Mapping Edmonton’s Queer History

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“You’re standing on very hallowed ground.” 

Darrin Hagen stands on the sidewalk in front of the Excelsior Lofts on 104 Street. The luxury condos opened in 1994. 

In another life, the building was home to Flashback, one of the most influential gay bars in Edmonton between the late 1970s and early ‘90s. It was right across the street from another iconic queer club, The Roost.

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Two men stand at a 45 degree angle to each other with their shoulders touching.
Kevin Hendricks, left, and Darrin Hagen in the loading elevator at Flashback in 1989. Courtesy of the Flashback Collection.

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A man in a purple dress and cowboy hat poses in front of a crowd of 20 men sitting or standing on the loading dock of a building.
Crowds gather outside Flashback to watch the club’s annual drag races to crown a Ms. Flashback. Courtesy of the Flashback Collection.

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Preserving and sharing stories

“[Flashback] was one of the only places where straight people and gay people could go hang out,” says Hagen, an award-winning playwright, queer historian, and drag artiste. He’s also the artistic director of Guys In Disguise, a legendary theatre company that specializes in drag comedies and got its start at Flashback in 1987.

“You could actually bring straight friends and they’d go: ‘Wow, this place is amazing.’ It was welcoming to everybody, for the most part. It made Billboard’s list of top clubs in North America, Graffiti [magazine]’s Top 5 list of underground clubs in Canada, and it was immortalized in Brad Fraser’s play, Unidentified Human Remains and The True Nature of Love.” 

Hagen is part of the Edmonton Queer History Project (EQHP), a group dedicated to preserving and sharing stories about the city’s LGBTQ2S+ community and its fight for equality, respect and inclusion. 

 The project’s latest initiative includes a map, walking tour and website of 27 significant queer locations in downtown Edmonton—including Flashback and The Roost, which now belongs to the Canada Border Services Agency.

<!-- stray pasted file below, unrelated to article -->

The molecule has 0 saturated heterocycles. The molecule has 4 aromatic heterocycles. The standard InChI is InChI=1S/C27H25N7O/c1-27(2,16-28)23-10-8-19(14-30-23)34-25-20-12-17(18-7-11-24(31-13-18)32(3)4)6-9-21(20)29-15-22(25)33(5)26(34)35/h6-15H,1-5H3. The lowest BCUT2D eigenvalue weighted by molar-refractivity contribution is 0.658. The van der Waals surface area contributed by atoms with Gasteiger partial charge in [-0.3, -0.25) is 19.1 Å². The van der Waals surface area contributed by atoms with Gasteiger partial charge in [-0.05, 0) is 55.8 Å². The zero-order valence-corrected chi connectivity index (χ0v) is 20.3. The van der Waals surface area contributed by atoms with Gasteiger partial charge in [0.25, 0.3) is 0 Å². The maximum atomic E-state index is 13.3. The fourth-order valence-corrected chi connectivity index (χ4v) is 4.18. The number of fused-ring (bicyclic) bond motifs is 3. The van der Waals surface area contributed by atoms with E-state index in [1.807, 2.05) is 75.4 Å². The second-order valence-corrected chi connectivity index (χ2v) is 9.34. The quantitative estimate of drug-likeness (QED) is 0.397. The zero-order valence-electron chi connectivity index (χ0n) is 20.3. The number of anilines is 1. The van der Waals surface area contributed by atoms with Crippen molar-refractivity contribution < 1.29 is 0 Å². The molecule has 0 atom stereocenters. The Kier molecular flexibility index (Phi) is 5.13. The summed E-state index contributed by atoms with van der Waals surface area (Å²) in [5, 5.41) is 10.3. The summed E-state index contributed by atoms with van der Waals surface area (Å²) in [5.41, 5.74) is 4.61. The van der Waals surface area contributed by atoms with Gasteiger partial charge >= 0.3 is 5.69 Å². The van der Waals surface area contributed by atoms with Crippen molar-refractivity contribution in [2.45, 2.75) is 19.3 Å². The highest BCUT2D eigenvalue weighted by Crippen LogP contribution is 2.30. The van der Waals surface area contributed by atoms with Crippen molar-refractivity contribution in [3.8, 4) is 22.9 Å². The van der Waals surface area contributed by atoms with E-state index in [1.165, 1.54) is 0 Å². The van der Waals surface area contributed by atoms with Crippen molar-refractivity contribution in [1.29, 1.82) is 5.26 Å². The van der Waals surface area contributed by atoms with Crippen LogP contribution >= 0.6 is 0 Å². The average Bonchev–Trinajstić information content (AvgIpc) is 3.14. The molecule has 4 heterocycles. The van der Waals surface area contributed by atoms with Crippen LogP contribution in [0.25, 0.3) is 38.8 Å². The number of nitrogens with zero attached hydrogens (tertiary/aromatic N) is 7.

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Three cars are parked in front of a brick condo building.
Flashback used to be located in what is now the Excelsior Lofts on 104 Street...

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Two cars are parked in front of a brick office building.
...and The Roost was right across the street in what is now the offices of the Canada Border Services Agency.

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Significant sites

You can pick up a copy of the map (with two suggested walking tours) at all Edmonton Public Library locations or download it at edmontonqueerhistoryproject.ca. The website also features more details, photos, videos and other digital documents for each of the map’s locations. 

Some of those 27 sites include: 

  • Pisces Health Spa, a bathhouse where Edmonton Police arrested 56 gay men on May 30, 1981. The brick building, on the corner of 109 Street and 105 Avenue, is now home to a furniture store. 
  • GATE (or Gay Alliance Towards Alliance), a former community centre and advocacy group, had an office on 104 Street. It’s now part of the Phillips Loft.
  • Centennial Plaza, the site of the first gay rally in 1989, located just south of the Stanley A. Milner Library. The event took place after Edmonton’s City Council refused to declare a Gay and Lesbian Awareness Day. Four years later, Gay Pride Day was officially declared by then-Mayor Jan Reimer.

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A brick building with a parkade and a student residence in the background.
A furniture store now occupies the former site of the Pisces Health Spa, on the corner of 109 Street and 105 Avenue.

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Learn from the past

Dimple Thomas took one of the EQHP’s walking tours during a recent visit to Edmonton. She’s an engineering manager from Ottawa.  “I am part of the queer community,” she says. 

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“I think it’s important to learn about the sacrifices it took that generation to make [the world] a safer place for us. I think it’s very easy to forget how it was, and we’re not all the way there either, so it’s important to learn from the past.”

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Michael Phair, a member of the EQHP, was one of the men rounded up in the Pisces Health Spa raid. He was found guilty, but unlike most of his peers, he successfully appealed his conviction.